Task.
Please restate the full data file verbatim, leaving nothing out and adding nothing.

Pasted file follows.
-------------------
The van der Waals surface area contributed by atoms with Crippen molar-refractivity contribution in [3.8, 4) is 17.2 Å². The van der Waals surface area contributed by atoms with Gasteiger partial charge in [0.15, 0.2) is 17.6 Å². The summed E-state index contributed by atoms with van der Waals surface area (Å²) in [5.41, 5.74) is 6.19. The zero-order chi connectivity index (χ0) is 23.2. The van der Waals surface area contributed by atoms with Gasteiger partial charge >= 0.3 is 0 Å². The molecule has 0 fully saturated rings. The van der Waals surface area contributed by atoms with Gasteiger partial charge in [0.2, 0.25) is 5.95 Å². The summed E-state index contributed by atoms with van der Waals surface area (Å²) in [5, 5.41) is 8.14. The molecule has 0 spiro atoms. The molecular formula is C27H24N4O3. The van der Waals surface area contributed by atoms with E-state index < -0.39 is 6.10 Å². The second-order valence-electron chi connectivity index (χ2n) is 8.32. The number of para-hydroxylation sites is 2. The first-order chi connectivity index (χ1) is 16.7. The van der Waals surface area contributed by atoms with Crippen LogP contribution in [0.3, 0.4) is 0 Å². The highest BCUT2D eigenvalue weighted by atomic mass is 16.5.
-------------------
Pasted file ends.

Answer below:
The van der Waals surface area contributed by atoms with Crippen molar-refractivity contribution in [3.8, 4) is 17.2 Å². The van der Waals surface area contributed by atoms with Gasteiger partial charge in [0.15, 0.2) is 17.6 Å². The summed E-state index contributed by atoms with van der Waals surface area (Å²) in [5.41, 5.74) is 6.19. The zero-order chi connectivity index (χ0) is 23.2. The van der Waals surface area contributed by atoms with Gasteiger partial charge >= 0.3 is 0 Å². The molecule has 0 fully saturated rings. The van der Waals surface area contributed by atoms with Gasteiger partial charge in [0.2, 0.25) is 5.95 Å². The summed E-state index contributed by atoms with van der Waals surface area (Å²) in [5, 5.41) is 8.14. The molecule has 0 spiro atoms. The molecular formula is C27H24N4O3. The van der Waals surface area contributed by atoms with E-state index < -0.39 is 6.10 Å². The second-order valence-electron chi connectivity index (χ2n) is 8.32. The number of para-hydroxylation sites is 2. The first-order chi connectivity index (χ1) is 16.7. The van der Waals surface area contributed by atoms with Crippen LogP contribution in [0.3, 0.4) is 0 Å². The highest BCUT2D eigenvalue weighted by atomic mass is 16.5.